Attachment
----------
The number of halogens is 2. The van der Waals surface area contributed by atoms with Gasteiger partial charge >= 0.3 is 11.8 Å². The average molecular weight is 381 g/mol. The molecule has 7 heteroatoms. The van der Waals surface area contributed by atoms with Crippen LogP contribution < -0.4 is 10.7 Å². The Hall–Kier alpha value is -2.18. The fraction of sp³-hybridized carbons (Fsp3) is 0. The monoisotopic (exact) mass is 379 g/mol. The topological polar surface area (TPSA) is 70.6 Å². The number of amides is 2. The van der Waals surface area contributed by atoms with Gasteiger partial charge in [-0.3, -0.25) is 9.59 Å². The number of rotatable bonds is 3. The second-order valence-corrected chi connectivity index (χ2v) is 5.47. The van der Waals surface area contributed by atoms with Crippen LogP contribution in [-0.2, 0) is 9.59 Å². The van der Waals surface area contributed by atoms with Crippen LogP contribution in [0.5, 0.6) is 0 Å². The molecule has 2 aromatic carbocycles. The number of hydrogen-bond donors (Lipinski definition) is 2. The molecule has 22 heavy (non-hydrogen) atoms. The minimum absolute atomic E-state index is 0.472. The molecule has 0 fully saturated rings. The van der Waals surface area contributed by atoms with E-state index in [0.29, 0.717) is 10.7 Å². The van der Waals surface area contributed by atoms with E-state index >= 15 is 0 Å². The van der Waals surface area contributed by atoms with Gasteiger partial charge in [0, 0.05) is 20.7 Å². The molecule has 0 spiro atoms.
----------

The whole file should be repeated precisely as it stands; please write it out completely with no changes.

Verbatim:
The number of halogens is 2. The van der Waals surface area contributed by atoms with Gasteiger partial charge >= 0.3 is 11.8 Å². The average molecular weight is 381 g/mol. The molecule has 7 heteroatoms. The van der Waals surface area contributed by atoms with Crippen LogP contribution < -0.4 is 10.7 Å². The Hall–Kier alpha value is -2.18. The fraction of sp³-hybridized carbons (Fsp3) is 0. The monoisotopic (exact) mass is 379 g/mol. The topological polar surface area (TPSA) is 70.6 Å². The number of amides is 2. The van der Waals surface area contributed by atoms with Gasteiger partial charge in [-0.3, -0.25) is 9.59 Å². The number of rotatable bonds is 3. The second-order valence-corrected chi connectivity index (χ2v) is 5.47. The van der Waals surface area contributed by atoms with Crippen LogP contribution in [-0.2, 0) is 9.59 Å². The van der Waals surface area contributed by atoms with Crippen LogP contribution in [0.5, 0.6) is 0 Å². The molecule has 2 aromatic carbocycles. The number of hydrogen-bond donors (Lipinski definition) is 2. The molecule has 22 heavy (non-hydrogen) atoms. The minimum absolute atomic E-state index is 0.472. The molecule has 0 fully saturated rings. The van der Waals surface area contributed by atoms with E-state index in [0.29, 0.717) is 10.7 Å². The van der Waals surface area contributed by atoms with E-state index >= 15 is 0 Å². The van der Waals surface area contributed by atoms with Gasteiger partial charge in [0, 0.05) is 20.7 Å². The molecule has 0 spiro atoms.